A 2-Time Category 5 hurricane survivor and serial entrepreneur shares her experiences and life lessons learned to help us all weather the extreme situations in our lives ...in the hours and days following the first of two monster storms left me no idea of what to do next. As a professional boat captain and lifelong sailor, a navigator of businesses, boats and people, guiding them to safely reach their destinations for a couple of decades, I was now cut off from my global connections and left wondering, “what now?”
When facing an out-of-control situation, how many times have you thought, “I have no idea what to do next?” After the first hurricane passed, I was one of many victims amid the rubble. I had no idea what would come next. I sure wasn’t thinking strategically! As of the writing of this post, we are in the midst of a global pandemic and half the world’s population is under quarantine, uncertain when the threat will diminish. It’s times like these when many of us may think that, with nowhere to go, no one to see, “there is nothing that I can do.”
With my home destroyed and no transport off the island, and without a pre-defined role in my community, I felt paralyzed at first. In the aftermath of any Category 5 event, even without a pre-designated role, opportunities to step forward will appear if we stay alert. In doing so, I discovered that there were things that I could do that would make a difference in the community, would help me focus and alleviate the powerlessness and the loneliness that I felt in the immediate aftermath.
Outdoor wilderness leadership strategies offer four key roles for the Category 5 situation – designated leadership, peer leadership, self-leadership and active followership. We can all fill any or all of these roles in uncertain times. Finding your place when circumstances are out of control will ground you and give you purpose.
In the Covid 19 pandemic, our compliance with the quarantine rules is an example of active followership – those of us symptom-free who keep our “social distance” for the health, safety and protection of others is a contribution to our community by, literally, doing nothing.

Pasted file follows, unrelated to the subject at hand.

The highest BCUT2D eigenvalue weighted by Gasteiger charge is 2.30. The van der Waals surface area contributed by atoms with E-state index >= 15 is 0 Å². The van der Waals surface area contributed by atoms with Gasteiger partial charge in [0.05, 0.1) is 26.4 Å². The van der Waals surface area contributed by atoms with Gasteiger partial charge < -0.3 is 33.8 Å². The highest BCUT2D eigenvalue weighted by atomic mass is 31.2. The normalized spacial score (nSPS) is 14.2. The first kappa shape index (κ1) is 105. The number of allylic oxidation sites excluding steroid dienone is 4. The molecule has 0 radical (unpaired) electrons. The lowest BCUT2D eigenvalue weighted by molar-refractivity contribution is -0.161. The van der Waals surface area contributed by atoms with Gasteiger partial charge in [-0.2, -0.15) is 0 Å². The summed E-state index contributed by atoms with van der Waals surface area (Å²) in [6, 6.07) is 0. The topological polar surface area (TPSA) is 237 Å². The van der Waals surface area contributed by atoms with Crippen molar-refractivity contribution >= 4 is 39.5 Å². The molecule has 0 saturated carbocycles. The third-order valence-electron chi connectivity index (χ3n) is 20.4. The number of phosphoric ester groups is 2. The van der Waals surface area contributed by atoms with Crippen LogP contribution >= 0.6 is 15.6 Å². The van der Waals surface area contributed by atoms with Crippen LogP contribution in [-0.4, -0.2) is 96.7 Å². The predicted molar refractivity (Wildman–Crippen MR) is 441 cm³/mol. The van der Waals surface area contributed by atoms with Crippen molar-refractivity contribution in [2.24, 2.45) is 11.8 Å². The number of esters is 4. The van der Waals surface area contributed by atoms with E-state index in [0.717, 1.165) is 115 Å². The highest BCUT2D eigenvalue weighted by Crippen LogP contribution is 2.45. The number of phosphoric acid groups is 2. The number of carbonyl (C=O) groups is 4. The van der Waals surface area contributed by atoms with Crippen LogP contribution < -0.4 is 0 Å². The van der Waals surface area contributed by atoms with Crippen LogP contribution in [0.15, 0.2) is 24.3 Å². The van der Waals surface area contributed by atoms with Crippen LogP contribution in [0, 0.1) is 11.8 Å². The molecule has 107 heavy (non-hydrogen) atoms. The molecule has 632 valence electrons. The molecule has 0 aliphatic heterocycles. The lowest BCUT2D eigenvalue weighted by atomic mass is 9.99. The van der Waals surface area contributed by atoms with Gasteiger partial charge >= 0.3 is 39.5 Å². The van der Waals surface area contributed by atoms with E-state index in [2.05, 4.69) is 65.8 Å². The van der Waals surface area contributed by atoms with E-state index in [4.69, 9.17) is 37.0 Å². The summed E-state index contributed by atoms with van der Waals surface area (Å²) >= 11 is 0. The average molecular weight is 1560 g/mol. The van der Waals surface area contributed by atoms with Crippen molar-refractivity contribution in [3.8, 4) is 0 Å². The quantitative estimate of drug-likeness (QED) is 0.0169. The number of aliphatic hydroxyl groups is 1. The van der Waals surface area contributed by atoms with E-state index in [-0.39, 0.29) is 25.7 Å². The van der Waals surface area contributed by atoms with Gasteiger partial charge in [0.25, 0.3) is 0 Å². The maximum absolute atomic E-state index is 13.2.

In a yacht-race, the tactician is in charge, making decisions, with or without input. Winning teams have mastered these leadership roles by not only performing their own tasks with competency and efficiency, but also understanding what the other jobs are. Great team members stay constantly vigilant for changes in conditions, are ready to step in before an emergency overwhelms the crew, and keep the boat on course by their quick action and impeccable execution. Once, during the 5-minute start sequence of a long-distance race, our boat lost two different sails to a blow out within 4 minutes. Quick response on the part of every team member enabled the boat to get off the starting line and continue the race. These leaders will improve performance in any enterprise or life situation. A good self-leader is aware of the overall landscape at all times and takes on whatever responsibilities are within their power to not add to the burden of others.
The natural progression for excellent self-leaders is to become a peer leader, to step forward in service to those around them. After the first hurricane destroyed my home, and in anticipation of the next one coming two weeks later, I took shelter with and began to assist the salvage company owner and crew who were working nonstop, restoring order to the marina where 300 vessels had been destroyed. Having had no prior experience, I researched and went about the business of importing heavy equipment, navigating the challenges to bring much-needed machinery to the hurricane-ravaged island.
Finally, with transportation and intermittent telecoms, I was connected to a nascent volunteer organization to liaise with the British Military to deliver geo-map location data of conditions on the ground. I also facilitated the effort to bring international volunteer medical personnel on-island to assist with recovery. These assignments were offered to me because I was open, willing and available. Prior to that, I had no official role within the government or any volunteer organization, nor would I have known how to contribute via any formal channels. Sometimes designated leadership is available simply because a vacuum was created. During the Covid 19 pandemic, with schools shut down, the Red Cross organized food service for school children who depended on school meals for nutrition. Volunteering to serve meals to children provides a much-needed service that contributes to the well-being of the entire community.
Choosing a Category 5 leadership role in any catastrophic situation, whether it’s a global pandemic, a natural disaster, a cash-strapped business or anything in between, will get you focused and acting with a purpose. And often it doesn’t even require any previous training or experience. All that is required in these situations is that we are willing and mindful of the evolving circumstances, to figure out what’s needed. That’s how we discover what we are capable of in tumultuous times.
In the immortal words of the great Arthur Ashe,
“Start where you are. Use what you have. Do what you can.”
In this continuing series, I share with you some key strategies to weather any Category 5 event, both during and in the aftermath, to not only lessen the impact, but to come through thriving. These are the "7 Barometers of Resilience" that I introduce in my upcoming book, The Resilient Leader: Life-Changing Strategies to Overcome Today's Turmoil and Tomorrow's Uncertainty.
More to come...
- Christine Perakis, author of the The Resilient Leader